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Thank a teacher

Do you remember when you learned how to play, “Rock, Paper, Scissors?” How about “Ring Around the Rosy?” In spite of the fact that today’s elementary school students now encounter cell phones, tablets, Internet and social media, some customs  (happily) don’t change.

It’s nearly impossible to see kids acquiring the habits or expressions that we had as children. As I watch and adhere to curriculum for all grades, I primarily observe the traditional subjects. We do math, reading, history, writing, science and specials such as art, music and physical education.

But I’ll continue to explore the non-traditional learning. Much of it is derived simply by observation. First and second graders who see fourth and fifth graders play tag soon learn the rules. The same is true for unacceptable actions such as kicking, slapping and punching.

Where do they learn kindness? Every day, I watch one or two or more students displaying extreme care and gentle actions toward each other. My best (charitable) guess is that some is experienced and emulated at home. But having seen and spoken with many parents, some of the positive behavior must be acquired elsewhere.

This includes helping a fallen classmate get on his or her feet. It’s also sharing food with someone who has none. My favorite is when one child is crying and two or three rally to provide comfort.

For the rest of the positive, compassionate gestures, thank teachers. The teachers are the ones who receive and deliver hugs, all day and every day. We appreciate gifts large and small, rudimentary and sophisticated. We congratulate and celebrate all accomplishments. And we love all of our students enough to teach them how to play musical chairs, heads up Seven-Up and hangman.

One could easily make the case that the informal, non-subject learning is the method by which young people grow into responsible, loving adults. As I play my part in this process, I am ever grateful for an opportunity to demonstrate the power of kindness. Shalom.

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Nobility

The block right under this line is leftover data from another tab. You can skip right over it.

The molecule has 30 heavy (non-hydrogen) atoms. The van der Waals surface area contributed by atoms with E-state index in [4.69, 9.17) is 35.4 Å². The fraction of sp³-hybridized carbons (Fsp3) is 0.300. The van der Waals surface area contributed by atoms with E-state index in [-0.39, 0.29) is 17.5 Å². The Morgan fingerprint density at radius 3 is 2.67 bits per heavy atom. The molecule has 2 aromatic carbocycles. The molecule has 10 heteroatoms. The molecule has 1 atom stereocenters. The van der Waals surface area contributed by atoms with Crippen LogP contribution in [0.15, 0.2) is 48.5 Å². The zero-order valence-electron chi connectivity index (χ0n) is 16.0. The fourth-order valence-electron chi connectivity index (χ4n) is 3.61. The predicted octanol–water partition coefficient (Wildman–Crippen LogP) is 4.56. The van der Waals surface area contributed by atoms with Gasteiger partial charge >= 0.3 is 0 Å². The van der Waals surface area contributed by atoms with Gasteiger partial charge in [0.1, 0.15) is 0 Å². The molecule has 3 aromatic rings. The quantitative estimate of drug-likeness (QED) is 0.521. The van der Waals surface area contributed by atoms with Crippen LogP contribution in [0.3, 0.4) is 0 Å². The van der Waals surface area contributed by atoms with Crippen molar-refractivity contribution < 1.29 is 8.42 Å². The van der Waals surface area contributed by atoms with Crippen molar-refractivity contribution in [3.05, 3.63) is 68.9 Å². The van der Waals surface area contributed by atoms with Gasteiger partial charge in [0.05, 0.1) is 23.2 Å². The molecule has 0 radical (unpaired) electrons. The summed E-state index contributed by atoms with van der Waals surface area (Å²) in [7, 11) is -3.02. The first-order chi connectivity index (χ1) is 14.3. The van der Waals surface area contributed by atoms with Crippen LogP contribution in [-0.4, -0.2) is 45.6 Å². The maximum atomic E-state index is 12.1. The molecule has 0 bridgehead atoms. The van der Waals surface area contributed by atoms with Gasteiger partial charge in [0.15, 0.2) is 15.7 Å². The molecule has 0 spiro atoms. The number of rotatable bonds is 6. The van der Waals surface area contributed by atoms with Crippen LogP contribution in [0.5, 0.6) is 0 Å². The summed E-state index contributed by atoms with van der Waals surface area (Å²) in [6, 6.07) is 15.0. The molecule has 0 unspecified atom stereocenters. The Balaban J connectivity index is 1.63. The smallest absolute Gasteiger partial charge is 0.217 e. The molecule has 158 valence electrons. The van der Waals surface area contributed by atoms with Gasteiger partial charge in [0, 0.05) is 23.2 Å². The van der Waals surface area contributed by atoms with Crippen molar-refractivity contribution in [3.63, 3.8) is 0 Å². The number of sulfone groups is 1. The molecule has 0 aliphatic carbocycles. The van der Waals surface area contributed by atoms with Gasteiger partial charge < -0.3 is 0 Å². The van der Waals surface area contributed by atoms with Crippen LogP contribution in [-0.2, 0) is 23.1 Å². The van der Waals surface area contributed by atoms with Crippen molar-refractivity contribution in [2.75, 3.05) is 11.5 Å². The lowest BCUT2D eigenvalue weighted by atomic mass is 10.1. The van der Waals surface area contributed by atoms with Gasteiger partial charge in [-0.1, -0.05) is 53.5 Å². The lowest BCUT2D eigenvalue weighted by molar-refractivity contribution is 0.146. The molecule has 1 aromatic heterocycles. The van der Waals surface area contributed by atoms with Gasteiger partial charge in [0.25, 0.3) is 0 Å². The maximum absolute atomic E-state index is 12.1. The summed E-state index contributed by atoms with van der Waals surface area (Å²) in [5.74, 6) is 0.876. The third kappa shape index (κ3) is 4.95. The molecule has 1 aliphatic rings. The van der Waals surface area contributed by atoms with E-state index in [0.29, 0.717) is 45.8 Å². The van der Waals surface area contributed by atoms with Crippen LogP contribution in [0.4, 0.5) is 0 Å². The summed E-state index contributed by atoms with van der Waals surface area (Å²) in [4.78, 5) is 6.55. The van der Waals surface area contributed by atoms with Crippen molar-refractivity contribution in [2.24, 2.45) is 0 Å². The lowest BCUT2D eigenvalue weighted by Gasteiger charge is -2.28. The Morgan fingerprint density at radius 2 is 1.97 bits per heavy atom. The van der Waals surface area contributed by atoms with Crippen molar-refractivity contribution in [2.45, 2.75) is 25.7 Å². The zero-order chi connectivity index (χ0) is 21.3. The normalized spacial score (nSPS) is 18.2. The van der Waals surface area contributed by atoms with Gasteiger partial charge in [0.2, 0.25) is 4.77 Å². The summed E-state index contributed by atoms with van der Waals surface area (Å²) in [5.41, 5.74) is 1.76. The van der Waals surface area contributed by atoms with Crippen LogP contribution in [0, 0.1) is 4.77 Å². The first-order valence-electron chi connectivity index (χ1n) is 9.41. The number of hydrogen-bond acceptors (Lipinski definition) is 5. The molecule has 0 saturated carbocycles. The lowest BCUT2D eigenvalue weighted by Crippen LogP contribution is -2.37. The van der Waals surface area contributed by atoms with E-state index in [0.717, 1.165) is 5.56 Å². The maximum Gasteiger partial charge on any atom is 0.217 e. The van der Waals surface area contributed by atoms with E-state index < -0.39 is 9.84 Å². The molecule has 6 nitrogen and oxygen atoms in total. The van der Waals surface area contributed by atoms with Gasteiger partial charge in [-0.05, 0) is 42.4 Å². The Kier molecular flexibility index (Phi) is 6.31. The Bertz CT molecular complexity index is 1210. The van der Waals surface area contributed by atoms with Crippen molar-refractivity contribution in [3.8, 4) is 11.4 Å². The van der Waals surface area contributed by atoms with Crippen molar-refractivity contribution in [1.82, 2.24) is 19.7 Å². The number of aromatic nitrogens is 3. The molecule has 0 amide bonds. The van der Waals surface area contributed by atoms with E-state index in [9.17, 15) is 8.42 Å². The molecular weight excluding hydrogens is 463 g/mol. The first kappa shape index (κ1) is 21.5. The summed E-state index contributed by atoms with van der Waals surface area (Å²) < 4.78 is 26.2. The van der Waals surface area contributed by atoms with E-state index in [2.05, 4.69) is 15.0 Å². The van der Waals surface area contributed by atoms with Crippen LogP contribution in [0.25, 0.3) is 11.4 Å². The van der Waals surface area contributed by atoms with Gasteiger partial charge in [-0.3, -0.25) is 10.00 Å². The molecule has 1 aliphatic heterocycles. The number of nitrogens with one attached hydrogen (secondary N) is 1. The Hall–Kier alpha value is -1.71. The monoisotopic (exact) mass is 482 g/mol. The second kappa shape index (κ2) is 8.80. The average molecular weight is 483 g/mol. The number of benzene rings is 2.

One of the many lessons I’ve learned in the classroom is the power of helpers. Every day that I teach, I have one or two or more students who immediately present themselves for designation as my assistants.

This doesn’t include having them teach or enforce discipline. In some cases, I have the rules of enforcement squad who will work toward establishing order. The jobs they complete include such tasks as line leader, attendance sheet runners and IT helpers who are adept at in-class technology.

What’s magical, however, is what happens to kids once they are able to help. The rowdiest of children become docile and pleasant when they are instructed to be role models. This translates to words such as “leaders” or “captains” or “assistants.”

And those students who are always helpers will remind me whenever I see them of their elevated status. In some ways, this dynamic is no different than the rest of life. Some of seek to be better, smarter, more successful, wealthier, happier or some other advanced position. Some don’t, I realize, and unless I am instructing them and they are in my space, I have no jurisdiction. It’s very rare, inside or outside the classroom, that we encounter those who aspire to mediocrity.

Often I wonder what part of our brains is responsible for distinction. Is there a genetic, still small voice that urges us to do more and improve? If that’s the case, where is that voice in the case of under-achievers and criminals?

My best guess is that there will always be that student who wants to occupy a noble distinction. As an educator, my job is to remind students that they all have the potential to do or be whatever they choose. If enabling them as helpers contributes to that growth, I have succeeded at establishing the first step.

Friday was popcorn day and my sweetest, most devoted pupil rushes to advise that he left his popcorn money in class when he left for recess. After I confirmed that he didn’t need any popcorn money, I escorted him to the classroom. He thanked me profusely and ran to secure his treasure. Ten minutes later, he returned from the popcorn vendor, walked up to me and wordlessly handed me one of his two bags of popcorn. Somehow, I think I must have done something right. Shalom.